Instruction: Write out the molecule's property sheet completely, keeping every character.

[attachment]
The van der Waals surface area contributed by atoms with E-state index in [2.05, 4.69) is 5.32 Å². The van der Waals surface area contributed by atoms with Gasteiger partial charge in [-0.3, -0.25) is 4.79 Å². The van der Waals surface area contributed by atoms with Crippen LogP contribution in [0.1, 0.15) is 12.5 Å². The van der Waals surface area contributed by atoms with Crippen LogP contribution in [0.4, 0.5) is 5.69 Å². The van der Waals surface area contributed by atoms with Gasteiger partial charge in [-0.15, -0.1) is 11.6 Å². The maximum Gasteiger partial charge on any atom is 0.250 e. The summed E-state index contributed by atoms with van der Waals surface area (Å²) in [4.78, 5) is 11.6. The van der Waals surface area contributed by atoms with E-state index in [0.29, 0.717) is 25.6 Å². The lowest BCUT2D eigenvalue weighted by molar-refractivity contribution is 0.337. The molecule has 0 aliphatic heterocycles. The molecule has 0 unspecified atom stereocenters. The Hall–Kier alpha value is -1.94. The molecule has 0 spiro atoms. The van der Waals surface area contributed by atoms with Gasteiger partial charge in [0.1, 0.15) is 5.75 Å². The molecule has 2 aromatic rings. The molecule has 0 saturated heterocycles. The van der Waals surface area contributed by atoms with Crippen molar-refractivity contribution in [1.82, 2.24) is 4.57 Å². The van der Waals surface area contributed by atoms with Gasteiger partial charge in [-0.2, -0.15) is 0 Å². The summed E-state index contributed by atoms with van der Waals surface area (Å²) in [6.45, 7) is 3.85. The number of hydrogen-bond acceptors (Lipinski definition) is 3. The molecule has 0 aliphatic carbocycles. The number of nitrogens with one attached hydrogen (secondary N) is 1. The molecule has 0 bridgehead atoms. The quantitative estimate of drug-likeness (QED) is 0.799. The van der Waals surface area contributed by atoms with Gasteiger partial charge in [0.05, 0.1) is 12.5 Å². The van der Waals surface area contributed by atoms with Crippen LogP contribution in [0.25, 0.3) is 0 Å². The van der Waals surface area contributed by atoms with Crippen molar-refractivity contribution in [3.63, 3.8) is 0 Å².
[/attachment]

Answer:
The van der Waals surface area contributed by atoms with E-state index in [2.05, 4.69) is 5.32 Å². The van der Waals surface area contributed by atoms with Gasteiger partial charge in [-0.3, -0.25) is 4.79 Å². The van der Waals surface area contributed by atoms with Crippen LogP contribution in [0.1, 0.15) is 12.5 Å². The van der Waals surface area contributed by atoms with Crippen LogP contribution in [0.4, 0.5) is 5.69 Å². The van der Waals surface area contributed by atoms with Gasteiger partial charge in [-0.15, -0.1) is 11.6 Å². The maximum Gasteiger partial charge on any atom is 0.250 e. The summed E-state index contributed by atoms with van der Waals surface area (Å²) in [4.78, 5) is 11.6. The van der Waals surface area contributed by atoms with E-state index in [0.29, 0.717) is 25.6 Å². The lowest BCUT2D eigenvalue weighted by molar-refractivity contribution is 0.337. The molecule has 0 aliphatic heterocycles. The molecule has 0 unspecified atom stereocenters. The Hall–Kier alpha value is -1.94. The molecule has 0 spiro atoms. The van der Waals surface area contributed by atoms with Gasteiger partial charge in [0.1, 0.15) is 5.75 Å². The molecule has 2 aromatic rings. The molecule has 0 saturated heterocycles. The van der Waals surface area contributed by atoms with Crippen molar-refractivity contribution in [1.82, 2.24) is 4.57 Å². The van der Waals surface area contributed by atoms with Gasteiger partial charge in [-0.2, -0.15) is 0 Å². The summed E-state index contributed by atoms with van der Waals surface area (Å²) in [6.45, 7) is 3.85. The number of hydrogen-bond acceptors (Lipinski definition) is 3. The molecule has 0 aliphatic carbocycles. The number of nitrogens with one attached hydrogen (secondary N) is 1. The molecule has 0 bridgehead atoms. The quantitative estimate of drug-likeness (QED) is 0.799. The van der Waals surface area contributed by atoms with Gasteiger partial charge in [0.05, 0.1) is 12.5 Å². The van der Waals surface area contributed by atoms with Crippen LogP contribution in [0.25, 0.3) is 0 Å². The van der Waals surface area contributed by atoms with Crippen molar-refractivity contribution in [3.63, 3.8) is 0 Å².